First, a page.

Inflatable cinema to be inaugurated in Delhi on May 9 by CM Kejriwal
This innovative theatre gets all packed up in one truck, which can travel into the hinterlands. The face of this innovative venture is actor Satish Kaushik, who says that this solves the problem of reaching viewers in tier 2, 3, 4 cities.
New Delhi: Delhiites can gear up for a cinematic experience like never before, as chief minister Arvind Kejriwal will inaugurate ‘cinema on wheels’ on May 9 at Janpath. The ‘moving cinema’, as it is called now, will have it all: projector, a maximum of 200 seats, air-conditioning system etc., but in the portable format — this means it can all be packed up after the show, in a truck. Presented by actor-filmmaker Satish Kaushik, this cinema setup with inflatable roofs and walls, needs a 100ft x 100 ft space, and two hours to be fully functional.
Premiering in Delhi, the cinema on wheels will eventually move deeper into the hinterlands. At the inauguration in the Capital, film enthusiasts can catch a screening of award-winning film, A Billion Colour Story (2016). “The picture quality is superb, with 5.1 channel surround sound. The material of the structure is rain- and fire-proof. There are also cameras installed inside to record how many seats are occupied,” says Kaushik, who was also the co-producer of the film.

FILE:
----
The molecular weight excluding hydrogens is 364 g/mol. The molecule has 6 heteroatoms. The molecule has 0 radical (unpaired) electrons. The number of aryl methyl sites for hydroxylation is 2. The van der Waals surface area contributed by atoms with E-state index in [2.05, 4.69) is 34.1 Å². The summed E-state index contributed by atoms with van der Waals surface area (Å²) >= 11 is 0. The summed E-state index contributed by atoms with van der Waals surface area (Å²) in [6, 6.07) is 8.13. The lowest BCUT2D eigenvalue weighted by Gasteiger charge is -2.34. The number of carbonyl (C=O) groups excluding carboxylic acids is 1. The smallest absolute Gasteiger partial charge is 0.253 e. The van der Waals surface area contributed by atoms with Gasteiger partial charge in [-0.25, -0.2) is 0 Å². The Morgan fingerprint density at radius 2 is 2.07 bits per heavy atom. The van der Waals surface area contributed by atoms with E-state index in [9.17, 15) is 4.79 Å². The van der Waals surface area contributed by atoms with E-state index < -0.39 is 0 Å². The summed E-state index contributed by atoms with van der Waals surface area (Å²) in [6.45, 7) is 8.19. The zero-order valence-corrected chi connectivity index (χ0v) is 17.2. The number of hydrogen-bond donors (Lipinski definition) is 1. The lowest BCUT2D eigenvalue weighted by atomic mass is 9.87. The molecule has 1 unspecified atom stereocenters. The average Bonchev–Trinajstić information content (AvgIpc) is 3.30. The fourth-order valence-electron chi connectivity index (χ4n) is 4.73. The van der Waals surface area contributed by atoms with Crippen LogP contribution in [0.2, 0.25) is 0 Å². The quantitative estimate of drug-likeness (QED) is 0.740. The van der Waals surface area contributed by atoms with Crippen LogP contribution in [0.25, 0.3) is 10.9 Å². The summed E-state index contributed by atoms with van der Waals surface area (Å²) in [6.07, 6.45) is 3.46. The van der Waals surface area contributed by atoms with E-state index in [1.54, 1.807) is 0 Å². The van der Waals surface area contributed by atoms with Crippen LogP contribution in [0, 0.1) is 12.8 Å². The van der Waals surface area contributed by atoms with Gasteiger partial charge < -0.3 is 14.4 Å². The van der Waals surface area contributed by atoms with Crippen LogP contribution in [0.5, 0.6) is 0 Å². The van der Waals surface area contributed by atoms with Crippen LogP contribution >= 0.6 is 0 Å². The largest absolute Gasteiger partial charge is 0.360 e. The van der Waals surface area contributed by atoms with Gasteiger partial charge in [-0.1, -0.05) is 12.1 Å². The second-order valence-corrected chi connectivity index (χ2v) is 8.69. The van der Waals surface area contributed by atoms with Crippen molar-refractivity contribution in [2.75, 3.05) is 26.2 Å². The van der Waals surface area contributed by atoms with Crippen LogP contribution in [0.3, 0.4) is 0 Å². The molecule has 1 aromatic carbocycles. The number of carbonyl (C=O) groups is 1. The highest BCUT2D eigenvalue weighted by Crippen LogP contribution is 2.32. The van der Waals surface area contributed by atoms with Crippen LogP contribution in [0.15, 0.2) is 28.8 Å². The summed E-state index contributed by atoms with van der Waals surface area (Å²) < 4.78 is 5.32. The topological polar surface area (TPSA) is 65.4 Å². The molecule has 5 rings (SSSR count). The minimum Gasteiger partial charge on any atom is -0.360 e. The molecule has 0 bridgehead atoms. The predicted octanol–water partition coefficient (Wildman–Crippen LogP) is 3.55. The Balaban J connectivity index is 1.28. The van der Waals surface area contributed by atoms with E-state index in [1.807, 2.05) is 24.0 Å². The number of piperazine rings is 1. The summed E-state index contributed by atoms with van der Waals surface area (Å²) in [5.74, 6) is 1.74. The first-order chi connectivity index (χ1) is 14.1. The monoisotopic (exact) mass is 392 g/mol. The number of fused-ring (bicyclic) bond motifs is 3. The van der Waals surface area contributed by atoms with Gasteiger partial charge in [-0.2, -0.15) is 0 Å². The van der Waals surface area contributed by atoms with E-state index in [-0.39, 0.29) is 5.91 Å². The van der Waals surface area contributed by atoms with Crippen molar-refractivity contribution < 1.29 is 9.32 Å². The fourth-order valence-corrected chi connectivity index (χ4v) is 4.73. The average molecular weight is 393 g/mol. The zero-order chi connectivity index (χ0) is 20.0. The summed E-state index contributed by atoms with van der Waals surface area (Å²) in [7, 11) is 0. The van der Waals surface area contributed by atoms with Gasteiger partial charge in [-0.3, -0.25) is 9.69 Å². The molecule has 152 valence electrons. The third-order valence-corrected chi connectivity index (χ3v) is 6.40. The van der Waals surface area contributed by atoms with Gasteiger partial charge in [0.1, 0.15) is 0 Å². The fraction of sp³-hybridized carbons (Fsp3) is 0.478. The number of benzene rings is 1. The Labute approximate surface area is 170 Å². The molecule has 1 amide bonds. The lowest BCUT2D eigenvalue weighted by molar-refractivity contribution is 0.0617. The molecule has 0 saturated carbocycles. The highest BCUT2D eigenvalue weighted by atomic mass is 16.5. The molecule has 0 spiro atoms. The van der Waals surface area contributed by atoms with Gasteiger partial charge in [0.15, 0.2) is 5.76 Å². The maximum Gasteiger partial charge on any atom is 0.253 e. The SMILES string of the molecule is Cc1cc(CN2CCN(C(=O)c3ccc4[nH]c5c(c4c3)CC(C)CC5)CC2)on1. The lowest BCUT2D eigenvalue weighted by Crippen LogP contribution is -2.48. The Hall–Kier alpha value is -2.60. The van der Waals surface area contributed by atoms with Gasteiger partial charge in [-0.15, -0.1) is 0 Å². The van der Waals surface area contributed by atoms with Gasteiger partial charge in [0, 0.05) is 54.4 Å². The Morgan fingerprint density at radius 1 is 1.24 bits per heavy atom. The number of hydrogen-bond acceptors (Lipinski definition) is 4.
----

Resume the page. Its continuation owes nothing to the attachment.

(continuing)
Ticket prices will be decidedly low in order to make it affordable and accessible to everyone. Kaushik explains, “In India, multiplex ticket prices are high; therefore people are a bit hesitant. The ticket price for a newcomer’s film is the same as a Shah Rukh Khan or a Salman Khan film. Why would people pay, say ₹400, for a newcomer’s film when they can watch a Shah Rukh Khan film at the same price? This moving cinema will solve that issue, too.”
A brainchild of engineer and tech entrepreneur Sushil Chaudhary, who approached Kaushik with the idea, the technology solves the problem of exhibiting movies in tier 2, 3 and 4 cities, where cinema halls are scant. “Compare with a country like China, India has very few cinema screens, as we have real estate problems. Permissions and infrastructure are also needed. This (Moving cinema) will solve the problem,” says the filmmaker.
Regional films and those movies that don’t get a theatrical release will also be screened as Kaushik feels there’s a dearth of cinemas halls showing those films. “This moving cinema will be a good platform (for all of them),” he says, adding that the moving cinema’s live-streaming facility makes it highly versatile.
“Not just films, this portable theatre can be used for educational and government purposes also, when leaders and speakers want their speeches to reach the interior parts [of the country]. The person could be in Delhi, but people could watch it in Mumbai at the portable theatre,” he says.
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